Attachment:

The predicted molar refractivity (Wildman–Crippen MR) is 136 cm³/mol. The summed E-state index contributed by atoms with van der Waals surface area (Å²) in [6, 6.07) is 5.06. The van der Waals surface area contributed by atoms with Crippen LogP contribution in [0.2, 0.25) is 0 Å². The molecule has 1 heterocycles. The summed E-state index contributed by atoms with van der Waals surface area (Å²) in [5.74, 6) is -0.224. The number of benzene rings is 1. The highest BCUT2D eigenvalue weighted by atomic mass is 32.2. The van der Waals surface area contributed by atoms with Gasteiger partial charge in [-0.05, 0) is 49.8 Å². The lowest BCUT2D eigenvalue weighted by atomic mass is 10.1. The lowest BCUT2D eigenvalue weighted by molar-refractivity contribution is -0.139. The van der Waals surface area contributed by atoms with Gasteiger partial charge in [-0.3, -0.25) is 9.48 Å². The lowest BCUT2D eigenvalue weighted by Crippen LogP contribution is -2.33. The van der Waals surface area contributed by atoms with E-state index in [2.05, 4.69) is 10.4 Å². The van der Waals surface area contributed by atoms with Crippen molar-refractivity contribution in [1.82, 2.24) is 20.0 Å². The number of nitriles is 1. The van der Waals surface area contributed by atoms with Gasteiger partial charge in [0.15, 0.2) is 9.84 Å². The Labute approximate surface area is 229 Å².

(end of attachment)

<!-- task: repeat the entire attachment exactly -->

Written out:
The predicted molar refractivity (Wildman–Crippen MR) is 136 cm³/mol. The summed E-state index contributed by atoms with van der Waals surface area (Å²) in [6, 6.07) is 5.06. The van der Waals surface area contributed by atoms with Crippen LogP contribution in [0.2, 0.25) is 0 Å². The molecule has 1 heterocycles. The summed E-state index contributed by atoms with van der Waals surface area (Å²) in [5.74, 6) is -0.224. The number of benzene rings is 1. The highest BCUT2D eigenvalue weighted by atomic mass is 32.2. The van der Waals surface area contributed by atoms with Gasteiger partial charge in [-0.05, 0) is 49.8 Å². The lowest BCUT2D eigenvalue weighted by atomic mass is 10.1. The lowest BCUT2D eigenvalue weighted by molar-refractivity contribution is -0.139. The van der Waals surface area contributed by atoms with Gasteiger partial charge in [-0.3, -0.25) is 9.48 Å². The lowest BCUT2D eigenvalue weighted by Crippen LogP contribution is -2.33. The van der Waals surface area contributed by atoms with E-state index in [2.05, 4.69) is 10.4 Å². The van der Waals surface area contributed by atoms with Crippen molar-refractivity contribution in [1.82, 2.24) is 20.0 Å². The number of nitriles is 1. The van der Waals surface area contributed by atoms with Gasteiger partial charge in [0.15, 0.2) is 9.84 Å². The Labute approximate surface area is 229 Å².